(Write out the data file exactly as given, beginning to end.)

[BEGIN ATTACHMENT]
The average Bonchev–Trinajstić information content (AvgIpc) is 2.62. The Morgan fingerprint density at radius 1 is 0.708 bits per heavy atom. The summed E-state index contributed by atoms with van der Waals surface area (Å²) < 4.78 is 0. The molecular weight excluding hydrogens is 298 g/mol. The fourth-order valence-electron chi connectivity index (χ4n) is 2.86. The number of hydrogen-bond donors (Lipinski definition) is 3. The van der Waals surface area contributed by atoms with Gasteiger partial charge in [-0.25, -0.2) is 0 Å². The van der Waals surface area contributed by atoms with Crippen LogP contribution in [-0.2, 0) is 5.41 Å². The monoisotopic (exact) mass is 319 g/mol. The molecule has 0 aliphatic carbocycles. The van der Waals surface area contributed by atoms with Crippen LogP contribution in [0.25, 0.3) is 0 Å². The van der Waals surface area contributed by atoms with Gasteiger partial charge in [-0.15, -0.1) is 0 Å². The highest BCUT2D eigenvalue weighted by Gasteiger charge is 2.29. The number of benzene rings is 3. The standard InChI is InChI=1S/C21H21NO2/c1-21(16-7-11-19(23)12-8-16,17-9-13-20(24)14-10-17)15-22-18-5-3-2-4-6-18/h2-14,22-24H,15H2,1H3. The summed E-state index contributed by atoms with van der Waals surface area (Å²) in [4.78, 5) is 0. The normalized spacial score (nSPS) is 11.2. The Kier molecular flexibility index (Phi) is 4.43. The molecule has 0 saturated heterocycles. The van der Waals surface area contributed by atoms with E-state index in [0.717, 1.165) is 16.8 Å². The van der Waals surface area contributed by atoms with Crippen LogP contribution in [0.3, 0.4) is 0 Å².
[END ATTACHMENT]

The average Bonchev–Trinajstić information content (AvgIpc) is 2.62. The Morgan fingerprint density at radius 1 is 0.708 bits per heavy atom. The summed E-state index contributed by atoms with van der Waals surface area (Å²) < 4.78 is 0. The molecular weight excluding hydrogens is 298 g/mol. The fourth-order valence-electron chi connectivity index (χ4n) is 2.86. The number of hydrogen-bond donors (Lipinski definition) is 3. The van der Waals surface area contributed by atoms with Gasteiger partial charge in [-0.25, -0.2) is 0 Å². The van der Waals surface area contributed by atoms with Crippen LogP contribution in [-0.2, 0) is 5.41 Å². The monoisotopic (exact) mass is 319 g/mol. The molecule has 0 aliphatic carbocycles. The van der Waals surface area contributed by atoms with Crippen LogP contribution in [0.25, 0.3) is 0 Å². The van der Waals surface area contributed by atoms with Gasteiger partial charge in [-0.15, -0.1) is 0 Å². The highest BCUT2D eigenvalue weighted by Gasteiger charge is 2.29. The number of benzene rings is 3. The standard InChI is InChI=1S/C21H21NO2/c1-21(16-7-11-19(23)12-8-16,17-9-13-20(24)14-10-17)15-22-18-5-3-2-4-6-18/h2-14,22-24H,15H2,1H3. The summed E-state index contributed by atoms with van der Waals surface area (Å²) in [4.78, 5) is 0. The normalized spacial score (nSPS) is 11.2. The Kier molecular flexibility index (Phi) is 4.43. The molecule has 0 saturated heterocycles. The van der Waals surface area contributed by atoms with E-state index in [0.717, 1.165) is 16.8 Å². The van der Waals surface area contributed by atoms with Crippen LogP contribution in [0.3, 0.4) is 0 Å².